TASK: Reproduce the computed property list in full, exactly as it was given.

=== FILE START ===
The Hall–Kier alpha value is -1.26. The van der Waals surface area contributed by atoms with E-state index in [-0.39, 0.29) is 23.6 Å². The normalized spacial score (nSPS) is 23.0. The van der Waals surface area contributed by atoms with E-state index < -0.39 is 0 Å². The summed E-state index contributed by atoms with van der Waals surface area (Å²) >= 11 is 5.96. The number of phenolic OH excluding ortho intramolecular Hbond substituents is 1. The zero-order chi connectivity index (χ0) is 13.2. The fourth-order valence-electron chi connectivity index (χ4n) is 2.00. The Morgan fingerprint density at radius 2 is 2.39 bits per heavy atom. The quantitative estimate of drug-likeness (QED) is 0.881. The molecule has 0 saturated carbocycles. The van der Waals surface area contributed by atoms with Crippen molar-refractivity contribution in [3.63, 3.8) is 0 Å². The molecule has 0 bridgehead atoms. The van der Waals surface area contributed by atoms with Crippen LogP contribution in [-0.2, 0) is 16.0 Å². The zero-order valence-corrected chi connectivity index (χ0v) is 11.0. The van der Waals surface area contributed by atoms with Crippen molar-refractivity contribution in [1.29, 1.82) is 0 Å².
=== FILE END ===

The Hall–Kier alpha value is -1.26. The van der Waals surface area contributed by atoms with E-state index in [-0.39, 0.29) is 23.6 Å². The normalized spacial score (nSPS) is 23.0. The van der Waals surface area contributed by atoms with E-state index < -0.39 is 0 Å². The summed E-state index contributed by atoms with van der Waals surface area (Å²) >= 11 is 5.96. The number of phenolic OH excluding ortho intramolecular Hbond substituents is 1. The zero-order chi connectivity index (χ0) is 13.2. The fourth-order valence-electron chi connectivity index (χ4n) is 2.00. The Morgan fingerprint density at radius 2 is 2.39 bits per heavy atom. The quantitative estimate of drug-likeness (QED) is 0.881. The molecule has 0 saturated carbocycles. The van der Waals surface area contributed by atoms with Crippen molar-refractivity contribution in [3.63, 3.8) is 0 Å². The molecule has 0 bridgehead atoms. The van der Waals surface area contributed by atoms with Crippen LogP contribution in [-0.2, 0) is 16.0 Å². The zero-order valence-corrected chi connectivity index (χ0v) is 11.0. The van der Waals surface area contributed by atoms with Crippen molar-refractivity contribution in [1.29, 1.82) is 0 Å².